almost been pushed out of the Australian property market. The only way I can buy a decent property for my mother in the surrounding suburbs of Melbourne, or any of Australia's capital cities, is to start another home loan and keep going to that full-time, 9-5 job that I have grown to resent. If she stays in Australia, my only option is to buy her a place in a rural area. I have started investigating - affordable properties are turning up in places like Wodonga, Horsham, Warracknabeal, Moe, Sale, etc... *cringe* The one that most appeals to me is Wodonga, as it's as close as we can get to living in a city, with amenities and other services we are accustomed to. Of course, I have yet to investigate my options in other Australian cities. Perhaps I can afford something for her in Hobart or Perth? Doubtful, but worth exploring.
- My mother will be more isolated than she is now. She has no friends or family. I'm it. Considering my last point about only being able to buy her something in a remote, rural area, and the fact that I have plans to travel, she will be even more alone and mostly without a support network. The guilt I feel for this is quite overwhelming at times.

So, you see my dilemma...

At the risk of sounding extremely selfish, I would really like to enjoy what's left of my thirties, while I still can. The first half of what is supposed to be an amazing decade in my life has already been robbed. Melodramatic, I know, but I can't help it... that's the way I feel.

I am of the opinion that I have been spending most of my adult life making other people happy and forgetting about making myself happy. I got married because I thought that it was what everyone must do. Perhaps because that was such a bad experience for me, I am cynical about the institution of marriage these days. For some, it works. For me, it didn't. I have decided that I don't want to venture down that path again.

Because of my age and my health problems... and because of the fact that I choose to ride a motorcycle, I have decided that having kids is not an option for me either. I remember a time when I desperately wanted one, even two... My ex-husband put a stop to that idea - the details of which I will not delve into here. But now... now that I am in my mid-thirties, partially disabled from the accident I had in 2001, and starting to notice more complex issues associated with my medical condition... I have come to the conclusion that I will never have children. Shit, I already have a child! My mother and I have role-reversed. I take care of her, she demands of me. I certainly don't need to have children to take care of as well!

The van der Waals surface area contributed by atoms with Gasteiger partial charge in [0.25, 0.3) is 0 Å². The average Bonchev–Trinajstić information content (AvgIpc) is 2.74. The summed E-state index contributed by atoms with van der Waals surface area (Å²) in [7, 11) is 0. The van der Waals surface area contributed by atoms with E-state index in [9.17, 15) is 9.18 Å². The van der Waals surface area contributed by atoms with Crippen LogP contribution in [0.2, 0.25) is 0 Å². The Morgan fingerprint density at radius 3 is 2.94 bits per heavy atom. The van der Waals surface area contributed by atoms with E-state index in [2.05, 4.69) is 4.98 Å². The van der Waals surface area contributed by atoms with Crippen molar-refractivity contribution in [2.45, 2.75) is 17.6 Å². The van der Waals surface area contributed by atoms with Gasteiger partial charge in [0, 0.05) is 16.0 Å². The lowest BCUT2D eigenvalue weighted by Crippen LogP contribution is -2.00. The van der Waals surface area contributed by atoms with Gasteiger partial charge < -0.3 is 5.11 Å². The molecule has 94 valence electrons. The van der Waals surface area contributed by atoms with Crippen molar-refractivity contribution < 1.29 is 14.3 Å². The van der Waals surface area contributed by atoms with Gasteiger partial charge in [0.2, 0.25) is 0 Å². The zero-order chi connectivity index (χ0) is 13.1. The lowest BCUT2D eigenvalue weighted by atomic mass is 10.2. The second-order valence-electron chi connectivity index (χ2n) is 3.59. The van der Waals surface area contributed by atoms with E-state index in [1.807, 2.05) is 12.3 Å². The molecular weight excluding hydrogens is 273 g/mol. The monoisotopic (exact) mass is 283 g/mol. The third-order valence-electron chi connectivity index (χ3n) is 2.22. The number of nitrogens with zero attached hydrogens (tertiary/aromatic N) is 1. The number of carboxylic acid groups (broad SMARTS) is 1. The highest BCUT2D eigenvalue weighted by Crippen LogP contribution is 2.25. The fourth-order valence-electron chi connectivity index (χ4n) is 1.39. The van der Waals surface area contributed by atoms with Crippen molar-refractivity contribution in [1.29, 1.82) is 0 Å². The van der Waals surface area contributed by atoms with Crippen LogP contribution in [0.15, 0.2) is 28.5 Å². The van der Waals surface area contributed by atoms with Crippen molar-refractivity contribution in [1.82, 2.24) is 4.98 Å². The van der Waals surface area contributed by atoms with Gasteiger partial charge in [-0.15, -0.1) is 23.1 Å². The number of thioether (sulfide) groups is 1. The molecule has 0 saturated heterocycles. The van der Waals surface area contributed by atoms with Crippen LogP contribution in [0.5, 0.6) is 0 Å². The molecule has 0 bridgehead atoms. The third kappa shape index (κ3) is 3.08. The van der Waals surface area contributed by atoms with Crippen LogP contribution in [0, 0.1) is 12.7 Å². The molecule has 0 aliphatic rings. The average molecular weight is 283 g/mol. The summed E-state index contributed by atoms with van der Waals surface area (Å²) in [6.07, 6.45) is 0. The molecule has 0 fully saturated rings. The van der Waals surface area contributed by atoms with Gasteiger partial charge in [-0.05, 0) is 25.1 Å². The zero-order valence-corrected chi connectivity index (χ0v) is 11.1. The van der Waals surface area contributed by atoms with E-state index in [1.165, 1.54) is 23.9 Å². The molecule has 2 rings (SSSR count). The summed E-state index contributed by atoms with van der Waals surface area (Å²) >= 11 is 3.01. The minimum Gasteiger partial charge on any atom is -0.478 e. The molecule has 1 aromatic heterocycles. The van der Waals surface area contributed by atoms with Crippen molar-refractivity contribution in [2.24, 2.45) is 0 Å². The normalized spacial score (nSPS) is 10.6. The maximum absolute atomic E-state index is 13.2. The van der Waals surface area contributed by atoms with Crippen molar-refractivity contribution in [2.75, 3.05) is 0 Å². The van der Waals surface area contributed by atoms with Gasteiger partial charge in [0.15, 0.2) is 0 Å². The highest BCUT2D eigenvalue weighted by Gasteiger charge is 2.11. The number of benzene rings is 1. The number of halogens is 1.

Besides... these days I convince myself it's for the best. This world is severely over-populated as it is. The last thing it needs right now is another mouth to feed. I'd much rather focus my attention and efforts on helping at least ONE of the starving millions already in existence that reside on this planet at present...

The more I think about the state of the world and the problems associated with it, the more my desire to make it a better place, grows. I know that what I have to contribute is meagre, even non-descript in the grand scheme of things, but being an eternal optimist, if I can just put a smile on someone's face, and make their life more rewarding and enjoyable, then I will die a happy person.

But, alas... first, I have to solve the problems at home before I get the chance to venture out and find that special opportunity...

I hope I live to see it eventuate...

Tuesday, February 23, 2010


Lately, it seems as though I want things that I just can't have. I don't mean just material possessions. I'm also referring to situations, conditions, people.

However, since I am unwilling to share the deepest part of my psyche with the world wide web, I'll discuss my latest desire , which just happens to be a material one...

The other day, I went to see how my bike's repairs were progressing. I used this visit to Suzuki as an opportunity to drop off some accessories that I had purchased on the net after I dropped my bike recently - black mirrors, a cruise control mechanism (for long trips) and some flashing brake lights to ensure more attention from the cars on the road around me.

As I was leaving Suzuki, a black V-Strom 650/A caught my attention. I stopped, mesmerised by its appearance. Was this a new model? A black exhaust pipe? When did this happen? There was far less chrome than I recall seeing on V-Stroms in the past.

I looked around the store, hoping and praying that no one would ask me if I needed assistance. Thank goodness for poor customer service!

I traced my fingers lightly over the seat. It looked more than suitable for my ample rear end. I pressed my nails into the leather upholstery. Firm, but comfortable...

I took a small step back to analyse the overall height of the bike. About 10cms taller than what I was used to. Thankfully, I didn't inherit my mother's height, or lack of it. I toyed with the idea of approaching one of the sales assistants to ask for a test ride.

No, no, no! Not having a helmet, or any of my protective gear, made me back off that idea. My ankle still hasn't recovered yet! I can't ride! That would be bad... wouldn't it? *pout* Oh, but I wanted to try out that wee-Strom with every fibre of my being... *sigh*

See what I mean? *pant pant pant*

As I admired this beautiful piece of machinery, I mentally tallied up the pros and cons of such a purchase:

- This bike would be more suitable than my M50 for the long-trips I have mentally planned for the future.
- A dual purpose machine, it would be more than able to handle rougher terrain, if needed.
- Greater fuel capacity - again, longer trips ahoy!
- It's so damn pretty... *wistful sigh*

- Nine grand, new, with no extras... regain debt I have just managed to clear?